Our day with Marco started with a walk along the Outer Alster Lake (Außenalster) and Inner Alster (Binnenalster), past the upmarket shops of the Jungfernsteig (named after the young unmarried maidens or ‘virgins’ who used to be promenaded along the boulevard by their wealthy families) and Alster Arkaden to the Rathaus. A courtyard with fountain (dedicated to the Greek goddess of health) and the main entrance is at the rear of the Rathaus, which was built in 1897 and houses the Senate (State government) and City parliament. Entry was free but you have to book and pay for tours (we didn’t bother with a tour). Construction of the Rathaus took 11 years and, impressively, the foundation was supported by 4000 wooden poles driven into the Alster Lake.

From the Rathaus we headed along the other major shopping strip of Monckebergstrasse and across to the Chilehaus in the Kontorhausviertel (Office District). Built mainly in the 1920s and 1930’s the Kontorhausviertel was one of the first purely commercial districts on the European continent. The mainly clinker brick buildings in the district were a variation of the 1920s “New Construction Style” and built to maximise all available land and height. The most famous example of the architectural style in the district is the Chilehaus built by Fritz Höger in 1922-24 and said to be a masterpiece of German clinker expressionism. I don’t know much about architectural styles but I do know that I loved the look of this building.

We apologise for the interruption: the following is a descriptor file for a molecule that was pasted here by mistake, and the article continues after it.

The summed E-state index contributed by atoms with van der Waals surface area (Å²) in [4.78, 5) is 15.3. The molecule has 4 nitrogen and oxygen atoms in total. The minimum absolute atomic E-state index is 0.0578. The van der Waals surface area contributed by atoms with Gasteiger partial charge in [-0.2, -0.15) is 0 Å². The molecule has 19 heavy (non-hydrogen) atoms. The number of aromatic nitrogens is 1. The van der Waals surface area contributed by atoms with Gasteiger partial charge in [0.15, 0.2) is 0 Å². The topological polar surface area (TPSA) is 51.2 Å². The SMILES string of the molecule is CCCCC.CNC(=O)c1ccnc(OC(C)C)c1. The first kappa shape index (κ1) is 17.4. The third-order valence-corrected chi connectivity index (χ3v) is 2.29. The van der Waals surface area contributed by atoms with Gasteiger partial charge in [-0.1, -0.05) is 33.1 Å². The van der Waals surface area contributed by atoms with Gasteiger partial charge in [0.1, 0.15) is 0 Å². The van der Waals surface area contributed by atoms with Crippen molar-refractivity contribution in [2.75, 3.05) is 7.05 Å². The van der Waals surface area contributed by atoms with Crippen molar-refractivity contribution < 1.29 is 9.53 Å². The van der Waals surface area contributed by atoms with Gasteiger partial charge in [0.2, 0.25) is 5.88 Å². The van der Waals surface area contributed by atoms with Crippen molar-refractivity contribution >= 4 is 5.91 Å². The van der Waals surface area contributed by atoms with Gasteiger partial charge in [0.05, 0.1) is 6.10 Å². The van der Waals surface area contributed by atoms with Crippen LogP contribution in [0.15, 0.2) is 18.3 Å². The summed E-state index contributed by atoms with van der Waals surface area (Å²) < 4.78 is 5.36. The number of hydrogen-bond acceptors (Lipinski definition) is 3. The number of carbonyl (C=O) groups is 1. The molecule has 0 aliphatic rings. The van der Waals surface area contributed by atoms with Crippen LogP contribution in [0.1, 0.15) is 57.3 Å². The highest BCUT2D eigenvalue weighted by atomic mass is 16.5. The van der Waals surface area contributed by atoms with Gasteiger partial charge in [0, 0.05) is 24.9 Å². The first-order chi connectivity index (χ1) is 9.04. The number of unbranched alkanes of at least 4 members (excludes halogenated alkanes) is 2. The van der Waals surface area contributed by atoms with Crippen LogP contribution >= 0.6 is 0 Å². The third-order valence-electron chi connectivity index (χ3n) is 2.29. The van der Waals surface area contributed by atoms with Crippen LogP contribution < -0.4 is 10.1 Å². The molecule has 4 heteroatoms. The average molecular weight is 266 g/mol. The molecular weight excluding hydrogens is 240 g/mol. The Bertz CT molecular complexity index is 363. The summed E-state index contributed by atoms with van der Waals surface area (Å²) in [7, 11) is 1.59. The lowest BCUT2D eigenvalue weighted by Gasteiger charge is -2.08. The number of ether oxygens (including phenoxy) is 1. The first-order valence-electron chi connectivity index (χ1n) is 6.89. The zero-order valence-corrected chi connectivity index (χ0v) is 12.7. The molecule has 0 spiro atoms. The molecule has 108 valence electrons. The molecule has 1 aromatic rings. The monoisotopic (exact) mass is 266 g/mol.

Chilehaus, Hamburg
Chilehaus, Hamburg

From the Kontorhausviertel we crossed to the adjacent Speicherstadt (or Warehouse City) built in the period between 1883 and 1927 by demolishing the existing buildings and requiring the relocation of 20,000 people.  The 17 warehouses are each 7 or 8 stories high with one side facing a canal (or fleet as it is called in Hamburg) and the other a street. Goods were hauled up from boats on the canals by the merchants (known colloquially as pfeffersaches, which translates to pepper sacks in English) by a rope and pulley mechanism, the copper tops of which remain on the buildings today. Both the Kontorhausviertal and Speicherstadt have been nominated for World Heritage status and acceptance is anticipated to occur later this year.

Speicherstadt (Warehouse District) Hamburg
Speicherstadt (Warehouse District) Hamburg